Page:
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Crystal structure of glycogen debranching enzyme and insights into its catalysis and disease-causing mutations.

Zhai L, Feng L, Xia L, Yin H, Xiang S - Nat Commun (2016)

Bottom Line: These studies reveal that distinct domains in GDE catalyse sequential reactions in glycogen debranching, the mechanism of their catalysis and highly specific substrate recognition.The unique tertiary structure of GDE provides additional contacts to glycogen besides its active sites, and our biochemical experiments indicate that they mediate its recruitment to glycogen and regulate its activity.Combining the understanding of the GDE catalysis and functional characterizations of its disease-causing mutations provides molecular insights into GSDIII.

View Article: PubMed Central - PubMed

Affiliation: Key Laboratory of Nutrition and Metabolism, Institute for Nutritional Sciences, Shanghai Institutes for Biological Sciences, Chinese Academy of Sciences, Shanghai 200031, China.

ABSTRACT
Glycogen is a branched glucose polymer and serves as an important energy store. Its debranching is a critical step in its mobilization. In animals and fungi, the 170 kDa glycogen debranching enzyme (GDE) catalyses this reaction. GDE deficiencies in humans are associated with severe diseases collectively termed glycogen storage disease type III (GSDIII). We report crystal structures of GDE and its complex with oligosaccharides, and structure-guided mutagenesis and biochemical studies to assess the structural observations. These studies reveal that distinct domains in GDE catalyse sequential reactions in glycogen debranching, the mechanism of their catalysis and highly specific substrate recognition. The unique tertiary structure of GDE provides additional contacts to glycogen besides its active sites, and our biochemical experiments indicate that they mediate its recruitment to glycogen and regulate its activity. Combining the understanding of the GDE catalysis and functional characterizations of its disease-causing mutations provides molecular insights into GSDIII.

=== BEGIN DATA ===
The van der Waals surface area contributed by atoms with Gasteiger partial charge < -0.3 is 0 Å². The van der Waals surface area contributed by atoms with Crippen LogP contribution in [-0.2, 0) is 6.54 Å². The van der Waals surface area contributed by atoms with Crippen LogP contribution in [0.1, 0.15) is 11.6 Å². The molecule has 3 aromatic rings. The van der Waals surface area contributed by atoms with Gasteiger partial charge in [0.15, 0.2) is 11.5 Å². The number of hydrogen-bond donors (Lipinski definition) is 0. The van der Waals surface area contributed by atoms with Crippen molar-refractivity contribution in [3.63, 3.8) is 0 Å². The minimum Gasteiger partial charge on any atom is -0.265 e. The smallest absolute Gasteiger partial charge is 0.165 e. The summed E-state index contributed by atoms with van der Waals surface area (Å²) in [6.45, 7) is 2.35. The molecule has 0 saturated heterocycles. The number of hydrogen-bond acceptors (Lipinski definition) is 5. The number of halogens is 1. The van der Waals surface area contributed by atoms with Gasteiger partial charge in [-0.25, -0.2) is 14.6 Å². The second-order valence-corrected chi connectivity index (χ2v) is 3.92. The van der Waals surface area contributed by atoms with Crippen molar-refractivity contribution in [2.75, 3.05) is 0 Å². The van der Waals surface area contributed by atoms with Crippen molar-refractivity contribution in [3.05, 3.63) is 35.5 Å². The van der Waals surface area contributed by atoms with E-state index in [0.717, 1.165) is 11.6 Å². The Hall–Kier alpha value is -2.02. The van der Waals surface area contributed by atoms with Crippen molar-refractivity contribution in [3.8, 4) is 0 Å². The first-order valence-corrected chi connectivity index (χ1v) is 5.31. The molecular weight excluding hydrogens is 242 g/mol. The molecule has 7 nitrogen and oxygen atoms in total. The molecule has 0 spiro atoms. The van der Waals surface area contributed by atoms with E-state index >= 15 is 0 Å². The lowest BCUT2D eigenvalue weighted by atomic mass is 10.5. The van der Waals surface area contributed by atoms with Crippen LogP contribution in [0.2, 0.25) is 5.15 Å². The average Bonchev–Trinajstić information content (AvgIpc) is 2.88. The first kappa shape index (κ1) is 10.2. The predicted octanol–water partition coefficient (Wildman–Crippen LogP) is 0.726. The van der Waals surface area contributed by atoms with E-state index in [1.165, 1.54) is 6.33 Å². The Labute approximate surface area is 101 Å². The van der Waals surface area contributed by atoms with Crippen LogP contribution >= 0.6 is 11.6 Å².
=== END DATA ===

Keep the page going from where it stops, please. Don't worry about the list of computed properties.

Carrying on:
No MeSH data available.


Related in: MedlinePlus

Substrate recognition by the GC domain active site.(a) Difference electron-density map for the oligosaccharide bound at the GC domain active site. (b) Accommodation of this oligosaccharide by the GC domain. (c) Specific debranching activities of CgGDE mutants R1123G and Y1407F, and their combinations with mutants possessing only the GT or GC activities.
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f5: Substrate recognition by the GC domain active site.(a) Difference electron-density map for the oligosaccharide bound at the GC domain active site. (b) Accommodation of this oligosaccharide by the GC domain. (c) Specific debranching activities of CgGDE mutants R1123G and Y1407F, and their combinations with mutants possessing only the GT or GC activities.

Mentions: At the GC domain active site an oligosaccharide with five residues can be fitted into the electron densities (Fig. 5a and Supplementary Fig. 5d). It binds into a cleft, with residues 2–3 interacting with Asn1114, Leu1115, Arg1123, Asn1125 and Asp1207, residues 4–5 interacting with His1066, Trp1075, Tyr1407, Tyr1424 and Asp1503, and the C6 hydroxyl of its residue 4 pointing towards the active-site pocket. This suggests that the cleft and the active-site pocket accommodate the GC substrate mainchain and its single-residue branch, respectively. This substrate accommodation presents the glycosidic bond to be cleaved (between the mainchain and the branch) to the GC active centre (Supplementary Fig. 5e). It indicates that the GC active site recognizes multiple residues in its substrate mainchain flanking the branch point, consistent with a study mapping the porcine GDE GC active-site structure29.